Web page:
The departure of John F. Kennedy Jr.’s single-engine turbo plane on July 16 from a small New Jersey airport marked the end of a long day for Lauren Bessette. An investment banker in the corporate finance division of Morgan Stanley Dean Witter & Company, Ms. Bessette had gotten caught in traffic en route from her office at 1585 Broadway. She was still wearing a beige work dress as she walked the tarmac to Mr. Kennedy’s Piper Saratoga 32.
Lauren Bessette, an older sister of Mr. Kennedy’s wife, Carolyn, started as an analyst at Morgan Stanley in 1987, a year after her graduation from Hobart and William Smith College. In 1989, she left Morgan Stanley to attend the Wharton School of Business at the University of Pennsylvania. After receiving her M.B.A. in 1991, it was back to Morgan Stanley.
“She was very professional,” said one former Morgan Stanley executive who worked with Ms. Bessette in the early 90′s. “At that time, most of the women who really came across well were typical career women–meaning, very, very much focused on the career, really trying to kick ass. She was much more balanced.”
“She was an unusually attractive woman,” said another colleague. “She was really kind of a knockout. I thought she was beautiful, and I was just struck.”
Ms. Bessette graduated from Greenwich High School in 1982. At Hobart and William Smith College in rural Geneva, N.Y., she majored in economics. Her teachers said she was assiduous.
“You would like to have a roomful of Laurens,” said Prof. Daniel McGowan, who gave her an A for her work in Monetary Theory and Policy, a course he believes piqued her interest in Wall Street. “She was definitely honors material. But she was fun to have in class, because she was interested in the subject, wanting to learn, not afraid of entering something that had been sort of male-dominated.”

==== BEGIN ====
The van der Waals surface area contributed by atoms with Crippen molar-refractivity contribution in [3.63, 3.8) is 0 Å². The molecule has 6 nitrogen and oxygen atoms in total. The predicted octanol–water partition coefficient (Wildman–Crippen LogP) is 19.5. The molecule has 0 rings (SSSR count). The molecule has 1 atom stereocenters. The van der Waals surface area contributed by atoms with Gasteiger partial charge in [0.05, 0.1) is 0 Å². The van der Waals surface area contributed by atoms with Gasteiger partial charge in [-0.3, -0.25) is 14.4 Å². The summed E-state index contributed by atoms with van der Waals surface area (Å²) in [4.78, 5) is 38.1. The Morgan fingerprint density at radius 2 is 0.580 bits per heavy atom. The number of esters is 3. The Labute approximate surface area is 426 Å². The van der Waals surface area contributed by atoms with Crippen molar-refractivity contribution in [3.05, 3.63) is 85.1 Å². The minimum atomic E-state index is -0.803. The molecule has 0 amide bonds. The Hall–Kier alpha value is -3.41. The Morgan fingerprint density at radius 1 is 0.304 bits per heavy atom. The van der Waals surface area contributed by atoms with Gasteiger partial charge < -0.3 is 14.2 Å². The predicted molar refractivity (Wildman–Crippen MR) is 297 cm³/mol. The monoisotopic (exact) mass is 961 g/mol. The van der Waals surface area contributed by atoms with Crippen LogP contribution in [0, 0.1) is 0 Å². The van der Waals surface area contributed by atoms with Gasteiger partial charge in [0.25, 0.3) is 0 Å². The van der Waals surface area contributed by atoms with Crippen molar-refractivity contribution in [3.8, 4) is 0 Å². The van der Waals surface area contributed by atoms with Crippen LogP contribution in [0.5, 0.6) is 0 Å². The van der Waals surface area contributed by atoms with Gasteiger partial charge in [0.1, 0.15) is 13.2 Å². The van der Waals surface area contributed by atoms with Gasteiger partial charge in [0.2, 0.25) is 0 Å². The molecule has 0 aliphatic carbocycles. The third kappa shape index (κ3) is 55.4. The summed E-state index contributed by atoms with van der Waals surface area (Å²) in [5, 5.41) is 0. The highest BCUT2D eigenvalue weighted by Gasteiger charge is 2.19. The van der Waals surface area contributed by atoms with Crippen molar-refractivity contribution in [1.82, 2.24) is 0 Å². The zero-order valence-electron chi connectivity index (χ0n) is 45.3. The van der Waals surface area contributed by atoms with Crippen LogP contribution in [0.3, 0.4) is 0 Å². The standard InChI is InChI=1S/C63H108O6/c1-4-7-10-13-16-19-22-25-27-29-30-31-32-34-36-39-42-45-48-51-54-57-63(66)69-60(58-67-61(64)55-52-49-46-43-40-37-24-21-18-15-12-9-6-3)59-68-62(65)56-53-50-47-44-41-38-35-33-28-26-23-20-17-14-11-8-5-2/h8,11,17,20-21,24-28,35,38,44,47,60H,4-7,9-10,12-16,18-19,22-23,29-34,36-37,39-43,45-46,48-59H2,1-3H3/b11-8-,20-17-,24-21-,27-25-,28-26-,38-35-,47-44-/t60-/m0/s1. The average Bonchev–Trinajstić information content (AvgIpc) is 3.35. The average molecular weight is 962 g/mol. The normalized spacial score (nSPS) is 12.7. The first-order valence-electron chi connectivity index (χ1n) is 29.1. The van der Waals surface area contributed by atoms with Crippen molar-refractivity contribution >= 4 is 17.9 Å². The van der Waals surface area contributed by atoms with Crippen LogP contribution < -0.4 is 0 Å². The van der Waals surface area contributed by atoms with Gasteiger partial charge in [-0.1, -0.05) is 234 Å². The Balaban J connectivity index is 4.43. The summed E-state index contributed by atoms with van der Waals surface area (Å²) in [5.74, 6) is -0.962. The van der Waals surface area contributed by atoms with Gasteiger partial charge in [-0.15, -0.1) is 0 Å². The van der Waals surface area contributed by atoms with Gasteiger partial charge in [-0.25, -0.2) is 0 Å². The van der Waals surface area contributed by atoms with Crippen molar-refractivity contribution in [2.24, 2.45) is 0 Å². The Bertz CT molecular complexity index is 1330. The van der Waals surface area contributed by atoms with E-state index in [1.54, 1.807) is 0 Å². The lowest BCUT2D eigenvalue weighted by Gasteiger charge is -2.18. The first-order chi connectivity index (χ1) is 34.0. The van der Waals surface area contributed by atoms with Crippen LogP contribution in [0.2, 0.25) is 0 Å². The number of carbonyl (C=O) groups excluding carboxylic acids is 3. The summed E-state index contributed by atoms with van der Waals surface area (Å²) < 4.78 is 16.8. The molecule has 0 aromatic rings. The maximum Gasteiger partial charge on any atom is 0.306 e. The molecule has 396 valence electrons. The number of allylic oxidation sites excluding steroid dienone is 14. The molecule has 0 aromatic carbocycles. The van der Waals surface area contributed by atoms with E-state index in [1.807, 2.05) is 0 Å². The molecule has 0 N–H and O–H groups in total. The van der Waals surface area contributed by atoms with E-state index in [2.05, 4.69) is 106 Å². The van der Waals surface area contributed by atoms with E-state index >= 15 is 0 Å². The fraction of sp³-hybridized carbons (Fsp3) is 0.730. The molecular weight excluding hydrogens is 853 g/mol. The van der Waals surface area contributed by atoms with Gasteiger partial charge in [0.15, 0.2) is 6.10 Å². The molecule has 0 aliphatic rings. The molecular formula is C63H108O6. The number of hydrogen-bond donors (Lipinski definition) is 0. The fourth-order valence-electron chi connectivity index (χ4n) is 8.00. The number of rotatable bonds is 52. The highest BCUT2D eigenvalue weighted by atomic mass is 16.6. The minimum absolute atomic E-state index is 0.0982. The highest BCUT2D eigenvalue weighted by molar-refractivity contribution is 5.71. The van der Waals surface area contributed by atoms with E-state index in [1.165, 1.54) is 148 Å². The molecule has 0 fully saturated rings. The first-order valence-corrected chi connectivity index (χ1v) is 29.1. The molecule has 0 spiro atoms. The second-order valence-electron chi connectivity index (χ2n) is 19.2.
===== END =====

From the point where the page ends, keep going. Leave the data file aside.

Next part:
Ms. Bessette, who died at 34, grew up with sisters Carolyn, one year her junior, and Lisa Ann, her identical twin, in Greenwich, Conn. Her father, William Bessette, is an architectural engineer, and her mother, Ann, is a teacher and administrator. When the Bessette girls were young, their parents divorced. Afterward, Ann married Richard Freeman, an orthopedic surgeon. The Freemans now live in Old Greenwich, Conn. Mr. Bessette lives in White Plains, N.Y. The family has requested minimal coverage of the tragic deaths of their daughters.
In 1994, Lauren Bessette opted for a four-year stint in Morgan Stanley’s Hong Kong office. There, she helped execute capital-markets transactions. During her time there, in 1996, Morgan Stanley promoted her to vice president.
“It was hard on single women,” said another firm source, who knew her in Hong Kong. “It’s very family-oriented; most people who go out there are married. In a way, it’s a hardship, because it doesn’t make it any easier for them to find somebody to marry.”
Her twin sister, Lisa Ann Bessette, has taken a somewhat different course: After graduating from the University of Michigan, she is reported to have been pursuing a doctorate in Renaissance studies in Munich.
In February 1998, Lauren Bessette returned to Morgan Stanley’s Manhattan offices and in December was promoted from vice president to principal, a job title one level below managing director in the company hierarchy. She spent her days pitching investment ideas to the firm’s major private equity clients. Soon after her promotion, she agreed to buy a $925,000 artist’s loft at 17 White Street, a few blocks from the converted warehouse on N. Moore Street where sister Carolyn had lived since her marriage to Mr. Kennedy in 1996.
Ms. Bessette was reportedly seeing film and television producer Bobby Shriver, 45, the son of Sargent Shriver and Eunice Kennedy Shriver, aunt and uncle of John F. Kennedy Jr. Sources close to the family say Bessette was on her way to visit Mr. Shriver on Martha’s Vineyard the night of July 16. The couple would have stayed the weekend at the Kennedy-Onassis retreat near the town of Gay Head.
Carolyn Bessette and John Kennedy lived surrounded by the media; their deaths have been much noted. To those who knew Lauren Bessette, there seems to be something incongruous about that; she wasn’t famous, but she was an accomplished woman, toughing it out and enjoying herself in a male-dominated field. One former colleague, freshly familiar with the tragic news, said: “She may have been more successful than they were.”